National Activities Providers and Professionals Week 2022 #NAPPW22
Veteran Activities Coordinator, Ewa Cwiklak, explains the importance of activities for empowering residents to thrive in our care homes.
This week (24 – 28 January) the National Activities Providers Association (NAPA) marks its 25th Anniversary by launching the first National Activities Providers and Professionals Week (#NAPPW22) to celebrate the importance of activities in care homes.
OSJCT Care Quality Director, Robert Black, said: “Our team of Activities Coordinators play a hugely important role in supporting the wellbeing of our residents and empowering them with a stimulating and varied programme of activities designed to bring out their passions and strengths. They do a fantastic job all year round, but it is fitting during National Activities Providers and Professionals Week to express my thanks to them, and everyone who supports activities in our homes.”
OSJCT care homes run meaningful activity programmes tailored for residents, many of whom have mobility issues, or live with dementia. Ewa Cwiklak, who joined the Trust as a part-time housekeeper in 2007, spent five years as a full-time Activities Coordinator (AC) at Monkscroft Care Centre in Gloucestershire and now supports ACs Trust-wide in a central support team role. She has been awarded OSJCT Activities Coordinator of the Year and was a finalist in the Heart of Gloucestershire ‘Hero in the Community’ Awards, among other accolades. Ewa share her thoughts on this most creative and nimble role.
“The Activities Coordinator role involves far more than just organising some entertainment for residents. Their work is focused on making each resident feel unique, giving them purpose, a sense of worth and belonging. ACs promote social inclusion in and outside the home through being respectful and responsive to each individual’s needs and values.
“As people may remember their favourite inspirational teacher, Activities Coordinators similarly bring out the strengths and passions of residents. Meaningful activities support residents’ wellbeing by encouraging them to make active choices or requests, which reflect their preferences. Residents may also engage with an activity which becomes a new passion or hobby for them such as calligraphy or flower pressing, proving the saying, ‘It’s never too late to learn something new’.
“Participating in activities allows residents to show emotions, to smile more, to relax in the enjoyment of a favourite or stimulating pastime, and to communicate maybe through words or gestures.
“In many ways ACs become detectives to find out what inspires each resident and getting to know them like a loved one. They use person-centred tools such as great listening skills to understand the background of each individual, what they like, dislike, what their strengths are and how they can contribute to life and community in the care home.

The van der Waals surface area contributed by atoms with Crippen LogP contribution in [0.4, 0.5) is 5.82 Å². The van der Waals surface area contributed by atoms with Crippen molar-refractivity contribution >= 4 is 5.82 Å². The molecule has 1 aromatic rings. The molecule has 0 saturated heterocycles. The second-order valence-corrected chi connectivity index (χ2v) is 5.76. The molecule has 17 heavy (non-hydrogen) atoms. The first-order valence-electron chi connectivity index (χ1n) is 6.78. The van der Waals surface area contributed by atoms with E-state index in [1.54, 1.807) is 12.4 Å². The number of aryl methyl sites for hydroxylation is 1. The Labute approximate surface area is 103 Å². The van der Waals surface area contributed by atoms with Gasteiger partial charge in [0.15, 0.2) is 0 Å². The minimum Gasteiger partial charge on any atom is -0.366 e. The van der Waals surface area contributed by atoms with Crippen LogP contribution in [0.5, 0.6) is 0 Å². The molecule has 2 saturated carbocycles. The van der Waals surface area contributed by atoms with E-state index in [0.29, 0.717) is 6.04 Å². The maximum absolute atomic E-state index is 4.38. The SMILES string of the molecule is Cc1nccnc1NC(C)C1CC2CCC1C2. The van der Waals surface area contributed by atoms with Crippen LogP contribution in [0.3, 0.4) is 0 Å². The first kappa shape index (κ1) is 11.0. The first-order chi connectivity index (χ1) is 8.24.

“ACs also build good rapport with family members, who can also add to the understanding of their loved one, and what they like to do. This can be especially important for residents who live with dementia, or those that can’t express themselves verbally.
Ewa points out that often residents have skills and knowledge to share, such as when they taught her the common phrases used in Bingo, new to her having come from Poland. Ewa said: “Encouraging residents to take part, or letting them lead or contribute to planning activities, allows us to recognise their abilities, which in turn helps them to feel valued, to thrive.
“ACs think very creatively to find out what sparks interest from each individual. One new resident refused painting, quizzes and even music sessions. For him it was animals that engaged him, as we found when we organised for some birds of prey to visit the home. He was the first one out of his room, keen to watch the display.”
Ewa has supported Home Managers with AC recruitment. She explains what it takes to become one: “It’s about having a passion for working with people, for being a detective to find out what makes each resident tick. It’s not just about entertainment, there are many more qualities which are involved: love, caring, compassion, education, leadership, community relations, decision making, planning and managing resources, diplomacy, enthusiasm, and a great sense of humour.
“Like teaching it’s not a role where you start with all the answers, it’s one where your tools and experience grow, but it’s so rewarding to see a resident smile, to join in enthusiastically, or to relax with a memory or a favourite hobby.”
To explore opportunities to join OSJCT as an Activities Coordinator visit www.osjct.co.uk/heroes, or as a volunteer to support with activities in a home visit https://volunteer.osjct.co.uk/opportunities